Airbus sure is ending the year on a high note, as Boeing loses yet another order. Earlier it was announced that Qantas placed a huge Airbus order to replace Boeing 737s, and now Air France-KLM is doing the same to refresh the fleets of KLM and Transavia.
KLM & Transavia replacing 737s with A320neos
Air France-KLM is placing a firm order for 100 Airbus A320neo family aircraft, with the purchase rights for 60 additional aircraft:
- The order covers both the A320neo and A321neo
- The first deliveries are expected in the second half of 2023
- These planes will be used to renew the fleets of KLM and Transavia Netherlands, and to renew and expand the fleet of Transavia France; in all cases these planes are replacing Boeing 737s currently in service
- For context, KLM currently operates a fleet of 46 Boeing 737s, while Transavia operates a fleet of 89 Boeing 737s
A320neo family aircraft have incredible economics. Compared to previous generation aircraft, they offer a unit cost reduction of over 10%, as well as a 15% reduction in fuel consumption and CO2 emissions.
None of these planes are going to Air France, as Air France ordered 60 Airbus A220-300s back in 2019, with the first plane having recently joined the carrier’s fleet. The A220s will be used to refresh Air France’s short haul fleet, which currently consists of A318s, A319s, A320s, and A321s.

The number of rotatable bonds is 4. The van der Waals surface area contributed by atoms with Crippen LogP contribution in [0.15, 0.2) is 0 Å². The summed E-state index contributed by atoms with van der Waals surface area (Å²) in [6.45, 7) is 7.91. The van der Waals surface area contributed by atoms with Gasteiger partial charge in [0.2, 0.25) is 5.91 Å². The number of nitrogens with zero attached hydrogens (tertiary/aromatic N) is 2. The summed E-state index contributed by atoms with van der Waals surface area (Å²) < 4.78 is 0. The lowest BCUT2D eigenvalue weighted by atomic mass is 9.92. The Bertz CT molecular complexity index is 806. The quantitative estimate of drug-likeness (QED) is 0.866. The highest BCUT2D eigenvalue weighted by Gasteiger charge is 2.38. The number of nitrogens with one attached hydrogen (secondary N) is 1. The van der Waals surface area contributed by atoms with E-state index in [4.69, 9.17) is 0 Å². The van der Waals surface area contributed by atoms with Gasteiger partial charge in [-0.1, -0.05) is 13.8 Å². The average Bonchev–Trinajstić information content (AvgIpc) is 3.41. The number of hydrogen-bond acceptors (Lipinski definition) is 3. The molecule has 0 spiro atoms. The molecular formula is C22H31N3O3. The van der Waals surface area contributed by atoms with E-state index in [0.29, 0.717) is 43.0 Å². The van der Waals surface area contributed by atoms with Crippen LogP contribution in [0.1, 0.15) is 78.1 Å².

Air France-KLM made the right choice
Boeing has in the past 24 hours lost two loyal Boeing 737 customers to Airbus, as both Air France-KLM and Qantas are swapping plane types. And as much as I’d love to be an American patriot and say they made the wrong choice, well… they didn’t.
The Airbus A320neo is simply a superior plane to the Boeing 737 MAX. It’s better from a passenger experience standpoint, and the A320 family is also more versatile, as it extends all the way up to the A321XLR. This gives the airline the ability to grow the fleet over time while maintaining commonality.
Air France-KLM has placed an order for up to 160 Airbus A320neo family aircraft, which will be used to modernize the fleets of KLM and Transavia. Both airlines were previously loyal Boeing customers for narrow body jets, so this is a major loss for Boeing.
I can’t help but wonder if Boeing will ever be competitive with Airbus again when it comes to narrow body jets.
What do you make of this order from Air France-KLM?